Table 7. Simulation optimized parameters
 Parameter Value minimum Value maximum Units Speed 0.0175 0.0439 ${\displaystyle {\frac {m}{s}}}$ Heater x position 0.01889 0.2489 ${\displaystyle m}$ Heater y position 0.1842 0.2355 ${\displaystyle m}$

The converge values for all the simulations seeds are shown in Table 8.

Table 8. Parameters convergence values for all the optimization seeds
 Seed Parameter Value Units 1530 Speed 0.0175 ${\displaystyle {\frac {m}{s}}}$ X Position 0.1240 ${\displaystyle m}$ Y Position 0.2015 ${\displaystyle m}$ 3060 Speed 0.0395 ${\displaystyle {\frac {m}{s}}}$ X Position 0.1285 ${\displaystyle m}$ Y Position 0.2124 ${\displaystyle m}$ 6120 Speed 0.0291 ${\displaystyle {\frac {m}{s}}}$ X Position 0.0474 ${\displaystyle m}$ Y Position 0.2355 ${\displaystyle m}$ 12240 Speed 0.0299 ${\displaystyle {\frac {m}{s}}}$ X Position 0.2489 ${\displaystyle m}$ Y Position 0.2205 ${\displaystyle m}$ 24480 Speed 0.0279 ${\displaystyle {\frac {m}{s}}}$ X Position 0.0189 ${\displaystyle m}$ Y Position 0.2211 ${\displaystyle m}$ 48960 Speed 0.0387 ${\displaystyle {\frac {m}{s}}}$ X Position 0.1799 ${\displaystyle m}$ Y Position 0.2114 ${\displaystyle m}$ 97920 Speed 0.0353 ${\displaystyle {\frac {m}{s}}}$ X Position 0.2007 ${\displaystyle m}$ Y Position 0.2186 ${\displaystyle m}$ 195840 Speed 0.0439 ${\displaystyle {\frac {m}{s}}}$ X Position 0.2133 ${\displaystyle m}$ Y Position 0.2186 ${\displaystyle m}$

From Figure 6 through Figure 11, it can be seen that inside the variable domain exists more than one local minima, this means that the final decision is based on the minimum value for the objective function, presented in expression (11).

Figure 6. Speed parameter evolution for the first four seeds.
Figure 7. Speed parameter evolution for the last four seeds.
Figure 8. X position parameter evolution for the first four seeds.
Figure 9. X position parameter evolution for the last four seeds.
Figure 10. Y position parameter evolution for the first four seeds.
Figure 11. Y position parameter evolution for the last four seeds.

#### 7.1.1 Objective function results

In order to select the best suitable parameters for the heater position and material speed, the lower objective function value is the indicator for the parameter combination selection. In Table 9 are presented the values of the objective function for the profile temperature stabilization.

Table 9. Objective function value for all the seeds tested
 Seed Objective function value 1530 19.3582 3060 -0.03829 6120 -0.02889 12240 -0.02986 24480 0.01594 48960 -0.03820 97920 -0.03475 195840 7.95567

### 7.2 Temperature profile simulation

The temperature profile for all the seeds is presented from Figure 12 through Figure 19. Pointing the heater position relative to the beginning of the material entrance and the position of the cooling cylinder.

Seeds 1350 (Figure 12) and 195840 (Figure 19) does not meet the requirements of reaching the desired temperature, the first one over passes the value, leading to material damages, and the second one only reaches 96% of the desired temperature.

The optimal working parameters for the mechanical system are the ones produced by the second seed (3060), because has the lower objective function value and also the higher material speed without passing the desired temperature, minimizing the process time.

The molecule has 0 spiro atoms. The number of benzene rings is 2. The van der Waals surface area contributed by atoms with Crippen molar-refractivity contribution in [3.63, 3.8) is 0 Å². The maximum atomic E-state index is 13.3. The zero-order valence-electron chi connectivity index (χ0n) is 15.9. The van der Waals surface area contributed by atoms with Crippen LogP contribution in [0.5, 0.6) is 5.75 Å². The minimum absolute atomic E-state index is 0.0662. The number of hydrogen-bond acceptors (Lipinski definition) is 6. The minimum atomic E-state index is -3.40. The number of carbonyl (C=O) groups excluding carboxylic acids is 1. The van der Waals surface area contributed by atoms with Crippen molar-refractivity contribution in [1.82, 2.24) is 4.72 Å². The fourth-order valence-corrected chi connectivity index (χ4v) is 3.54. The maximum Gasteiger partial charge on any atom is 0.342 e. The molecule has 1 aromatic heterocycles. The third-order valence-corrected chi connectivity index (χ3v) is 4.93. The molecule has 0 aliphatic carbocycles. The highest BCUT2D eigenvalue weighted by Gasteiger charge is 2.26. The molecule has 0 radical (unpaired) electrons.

Figure 12. Temperature profile for seed 1530.
Figure 13. Temperature profile for seed 3060.
Figure 14. Temperature profile for seed 6120.
Figure 15. Temperature profile for seed 12240.
Figure 16. Temperature profile for seed 24480.
Figure 17. Temperature profile for seed 48960.
Figure 18. Temperature profile for seed 97920.
Figure 19. Temperature profile for seed 195840.

## 8 Conclusions

This work uses, in appropriate way, the concepts and tools linked with the fourth industrial revolution, which has developed a wide field of study, such as the Internet of Things (IoT), the Industrial Internet of Things (IIoT), Cyber-Physical Systems (CPS), and Information and Communication Technology (ICT), and this let to enhance the processes performance of automated systems.

This work focused on the field of CPS for an in situ consolidation machine, which handles pre impregnated material, in this case unidirectional carbon fibers tapes with polyamide 6, in order to create composite laminates. The physical model obtained, involved an unwinding system that feeds the tape into a turning table through a pressing mechanism, which has a radiation heater before and refrigeration during and after the presser, which proved to guarantee the composite temperature.

The objective of modelling and simulate the heating process before, during and after the pressing mechanism, is to allow to feed an optimization algorithm in order to calculate, within its boundaries, the optimal working parameters such as heater relative position to the material and the process speed; taking into account the temperatures of the tape, to avoid overheating and to improve the process time.

Having the optimal working parameters, makes that the heater own controller to perform minor corrections to the heating power, allowing a faster response avoiding undesired material temperatures.

The CPS proved that can handle different working scenarios and by learning during the consolidations process, improves the overall result, without the need of fully or partially reprogram the code, which is a main characteristic of the CPS.

## Acnowldege

"This project has received funding from the European Union's Horizon 2020 research and innovation program under grant agreement No 768710".

“Authors gratefully acknowledge the funding of Project NORTE-01-0145-FEDER-000022 - SciTech - Science and Technology for Competitive and Sustainable Industries, cofinanced by Programa Operacional Regional do Norte (NORTE2020), through Fundo Europeu de Desenvolvimento Regional (FEDER).”

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### Document information

Published on 24/01/23
Accepted on 17/12/22
Submitted on 17/12/22

Volume 03 - Comunicaciones Matcomp17 (2019), Issue Núm. 3 - Procesos de Fabricación II y Materiales Avanzados, 2023
Licence: Other